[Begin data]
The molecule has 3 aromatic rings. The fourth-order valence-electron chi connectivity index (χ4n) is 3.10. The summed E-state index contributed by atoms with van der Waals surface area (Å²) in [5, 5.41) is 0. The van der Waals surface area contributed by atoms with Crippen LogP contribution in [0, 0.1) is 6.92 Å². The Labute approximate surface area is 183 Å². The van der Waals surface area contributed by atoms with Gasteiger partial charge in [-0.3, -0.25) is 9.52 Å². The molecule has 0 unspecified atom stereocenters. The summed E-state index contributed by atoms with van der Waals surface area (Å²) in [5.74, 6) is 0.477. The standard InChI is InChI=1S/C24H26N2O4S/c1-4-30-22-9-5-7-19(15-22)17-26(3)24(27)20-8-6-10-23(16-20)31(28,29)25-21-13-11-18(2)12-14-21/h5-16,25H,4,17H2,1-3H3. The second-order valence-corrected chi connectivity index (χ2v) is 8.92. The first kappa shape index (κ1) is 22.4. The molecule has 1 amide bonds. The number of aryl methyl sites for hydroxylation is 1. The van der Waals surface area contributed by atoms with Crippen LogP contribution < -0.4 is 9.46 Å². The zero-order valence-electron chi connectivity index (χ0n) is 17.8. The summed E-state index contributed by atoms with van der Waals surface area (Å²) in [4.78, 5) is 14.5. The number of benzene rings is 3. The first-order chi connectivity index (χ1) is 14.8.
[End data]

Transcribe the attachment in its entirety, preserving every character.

The molecule has 3 aromatic rings. The fourth-order valence-electron chi connectivity index (χ4n) is 3.10. The summed E-state index contributed by atoms with van der Waals surface area (Å²) in [5, 5.41) is 0. The van der Waals surface area contributed by atoms with Crippen LogP contribution in [0, 0.1) is 6.92 Å². The Labute approximate surface area is 183 Å². The van der Waals surface area contributed by atoms with Gasteiger partial charge in [-0.3, -0.25) is 9.52 Å². The molecule has 0 unspecified atom stereocenters. The summed E-state index contributed by atoms with van der Waals surface area (Å²) in [5.74, 6) is 0.477. The standard InChI is InChI=1S/C24H26N2O4S/c1-4-30-22-9-5-7-19(15-22)17-26(3)24(27)20-8-6-10-23(16-20)31(28,29)25-21-13-11-18(2)12-14-21/h5-16,25H,4,17H2,1-3H3. The second-order valence-corrected chi connectivity index (χ2v) is 8.92. The first kappa shape index (κ1) is 22.4. The molecule has 1 amide bonds. The number of aryl methyl sites for hydroxylation is 1. The van der Waals surface area contributed by atoms with Crippen LogP contribution < -0.4 is 9.46 Å². The zero-order valence-electron chi connectivity index (χ0n) is 17.8. The summed E-state index contributed by atoms with van der Waals surface area (Å²) in [4.78, 5) is 14.5. The number of benzene rings is 3. The first-order chi connectivity index (χ1) is 14.8.